In the woods, on the mountain where I live, in Northern California, we are sheltered by many species of trees. I suppose the Douglas Fir, and even some Coast Redwoods, are most obvious, towering a couple of hundred feet and create a distinct silhouette of the ridge line. There are sturdy Black Oaks, well they are likely the most nostalgic of trees to me, as they have live moss on them covering their trunks and lower branches , and so become vibrant with green in the rains, then which browns in its dormant dry months. I love the moss, and so in my opinion, the oaks are absolutely essential to my happiness.
But I must say, the most cheery and unique of the trees, and possibly the most populated, is the Madrone. A Madrone tree covers itself in a veneer of bark of deep terracotta clay color, most of the year, then it dries like parchment, and is shed this time of year as the tree grows, along with its leaves. Leaves like little parchment bits in varying tones of terracotta, from a pinkish color to a rich reddish brown. I do wish I could capture the color range of this with the camera, but I never have been able. I shall with yarn some day. Bark peels like in the above photo, but usually much smaller, falling on to the forest floor with a faintest of rustling sounds as they land on the forest floor.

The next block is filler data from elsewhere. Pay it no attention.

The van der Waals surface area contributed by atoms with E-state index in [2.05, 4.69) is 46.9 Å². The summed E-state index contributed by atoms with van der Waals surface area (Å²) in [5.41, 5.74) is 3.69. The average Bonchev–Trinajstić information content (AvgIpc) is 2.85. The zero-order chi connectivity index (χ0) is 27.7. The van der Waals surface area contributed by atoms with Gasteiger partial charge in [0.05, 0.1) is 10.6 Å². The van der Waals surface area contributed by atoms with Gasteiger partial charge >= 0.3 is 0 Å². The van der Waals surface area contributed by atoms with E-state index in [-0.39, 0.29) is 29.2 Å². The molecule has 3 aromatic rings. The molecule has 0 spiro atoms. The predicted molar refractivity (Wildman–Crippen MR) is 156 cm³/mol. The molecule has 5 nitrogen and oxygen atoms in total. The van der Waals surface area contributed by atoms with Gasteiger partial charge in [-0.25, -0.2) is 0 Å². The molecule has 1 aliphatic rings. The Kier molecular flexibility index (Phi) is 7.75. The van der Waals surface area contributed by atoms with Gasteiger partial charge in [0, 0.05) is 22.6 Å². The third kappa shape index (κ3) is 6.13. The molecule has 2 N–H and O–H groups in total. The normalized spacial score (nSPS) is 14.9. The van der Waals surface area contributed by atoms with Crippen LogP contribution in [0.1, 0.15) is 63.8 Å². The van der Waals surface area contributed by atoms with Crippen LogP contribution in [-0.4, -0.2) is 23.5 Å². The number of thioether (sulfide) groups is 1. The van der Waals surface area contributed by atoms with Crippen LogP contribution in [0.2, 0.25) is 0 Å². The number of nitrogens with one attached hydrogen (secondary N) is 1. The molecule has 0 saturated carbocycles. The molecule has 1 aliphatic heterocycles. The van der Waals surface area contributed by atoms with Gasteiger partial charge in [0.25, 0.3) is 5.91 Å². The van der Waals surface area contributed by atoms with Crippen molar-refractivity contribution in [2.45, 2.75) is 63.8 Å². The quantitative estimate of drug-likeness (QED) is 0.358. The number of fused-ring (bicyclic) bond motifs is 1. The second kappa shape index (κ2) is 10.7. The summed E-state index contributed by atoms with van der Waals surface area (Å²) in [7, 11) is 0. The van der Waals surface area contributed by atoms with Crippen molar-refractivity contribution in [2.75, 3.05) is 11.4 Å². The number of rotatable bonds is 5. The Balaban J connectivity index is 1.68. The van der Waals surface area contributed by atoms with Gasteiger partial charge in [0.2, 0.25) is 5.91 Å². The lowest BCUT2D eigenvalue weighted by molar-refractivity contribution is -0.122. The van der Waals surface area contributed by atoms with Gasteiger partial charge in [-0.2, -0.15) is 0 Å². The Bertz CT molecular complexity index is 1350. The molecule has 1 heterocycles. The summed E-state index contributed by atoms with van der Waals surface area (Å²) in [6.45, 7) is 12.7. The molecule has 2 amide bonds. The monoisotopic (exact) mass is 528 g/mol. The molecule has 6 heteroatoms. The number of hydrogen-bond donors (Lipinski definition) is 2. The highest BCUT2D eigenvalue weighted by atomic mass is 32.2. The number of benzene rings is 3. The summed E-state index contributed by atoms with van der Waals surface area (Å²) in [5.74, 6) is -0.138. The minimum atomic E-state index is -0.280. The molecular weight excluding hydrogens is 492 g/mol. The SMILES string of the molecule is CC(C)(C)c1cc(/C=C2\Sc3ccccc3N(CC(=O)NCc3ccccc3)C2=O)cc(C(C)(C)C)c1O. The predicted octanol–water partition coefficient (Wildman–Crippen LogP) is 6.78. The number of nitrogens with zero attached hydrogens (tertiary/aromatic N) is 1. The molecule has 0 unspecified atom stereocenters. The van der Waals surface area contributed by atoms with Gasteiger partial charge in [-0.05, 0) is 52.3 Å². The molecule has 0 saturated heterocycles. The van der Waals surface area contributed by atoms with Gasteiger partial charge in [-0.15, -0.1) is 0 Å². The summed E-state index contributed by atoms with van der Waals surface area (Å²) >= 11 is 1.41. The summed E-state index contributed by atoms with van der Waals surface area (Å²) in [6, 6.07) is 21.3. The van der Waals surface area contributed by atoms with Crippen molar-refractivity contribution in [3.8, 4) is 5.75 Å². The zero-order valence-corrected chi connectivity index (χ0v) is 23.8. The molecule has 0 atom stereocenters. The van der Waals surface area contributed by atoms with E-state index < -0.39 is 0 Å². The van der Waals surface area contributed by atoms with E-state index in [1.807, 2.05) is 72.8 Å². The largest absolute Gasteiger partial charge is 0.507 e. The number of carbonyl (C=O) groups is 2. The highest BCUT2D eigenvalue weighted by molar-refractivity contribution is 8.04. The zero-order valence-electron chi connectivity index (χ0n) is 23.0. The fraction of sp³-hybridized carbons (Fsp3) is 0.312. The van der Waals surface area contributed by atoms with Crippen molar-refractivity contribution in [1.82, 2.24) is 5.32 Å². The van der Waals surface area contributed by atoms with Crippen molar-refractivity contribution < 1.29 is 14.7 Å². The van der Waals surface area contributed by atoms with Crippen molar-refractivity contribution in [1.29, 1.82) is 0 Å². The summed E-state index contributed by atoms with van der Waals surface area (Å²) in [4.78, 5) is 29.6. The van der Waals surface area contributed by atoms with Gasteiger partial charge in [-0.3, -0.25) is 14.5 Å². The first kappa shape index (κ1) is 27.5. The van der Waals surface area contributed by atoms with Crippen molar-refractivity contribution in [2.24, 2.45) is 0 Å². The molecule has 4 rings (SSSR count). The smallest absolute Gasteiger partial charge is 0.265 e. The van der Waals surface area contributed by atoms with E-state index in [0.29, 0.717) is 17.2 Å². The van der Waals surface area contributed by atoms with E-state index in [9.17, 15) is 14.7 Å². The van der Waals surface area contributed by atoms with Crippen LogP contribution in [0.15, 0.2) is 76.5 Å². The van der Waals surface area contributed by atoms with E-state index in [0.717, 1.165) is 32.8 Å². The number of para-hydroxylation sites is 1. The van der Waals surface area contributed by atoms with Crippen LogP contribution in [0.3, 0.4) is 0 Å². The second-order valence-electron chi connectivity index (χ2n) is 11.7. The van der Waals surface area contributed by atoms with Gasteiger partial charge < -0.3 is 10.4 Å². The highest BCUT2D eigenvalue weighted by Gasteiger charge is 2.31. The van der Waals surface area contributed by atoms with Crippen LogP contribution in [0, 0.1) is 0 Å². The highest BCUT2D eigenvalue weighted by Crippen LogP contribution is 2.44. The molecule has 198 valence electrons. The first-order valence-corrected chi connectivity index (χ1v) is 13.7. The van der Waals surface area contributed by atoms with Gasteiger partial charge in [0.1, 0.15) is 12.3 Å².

Note: I once gathered bags of the bark, as it is such a beautiful color, to experiment with in dying wool, but I never quite got around to it.
The most amazing thing about the Madrone, is that when the skin of bark peels off , it reveals a very bright grass-green new layer beneath, and as the green quickly browns within days, a very interesting pattern occurs of green-to-brown on the tree’s voluptuous smooth body, as it continues to peel. The papery peels flutter and fall to the ground, painting it terra cotta tones for weeks, and the trees change from terracotta to fresh green. It is a cycle magical to see.
The forest tends to be super quiet where I live. That is, quiet with near constant interruption of raucous jays and ravens, softly screeching red-tail hawks, piercing ‘laughter’ of the variety of woodpeckers as they call, oh and the grand pileated woodpecker steals the show when it goes to work on the dead trees !! I suppose even the continual chortle of the chickadees and various finches stops on occasion for a moment. And when one notices that truly quiet moment up here, it is marked by the fact that you can hear nothing but the Madrones shedding their bark and leaves, rather like the sound of stillness. I know then how it is quiet. I can hear the forest’s seasonal whisper!
Meanwhile, the morning light from inside my loft beckons whisperingly, as I am finished with a string of projects, looking ahead to what is next . . .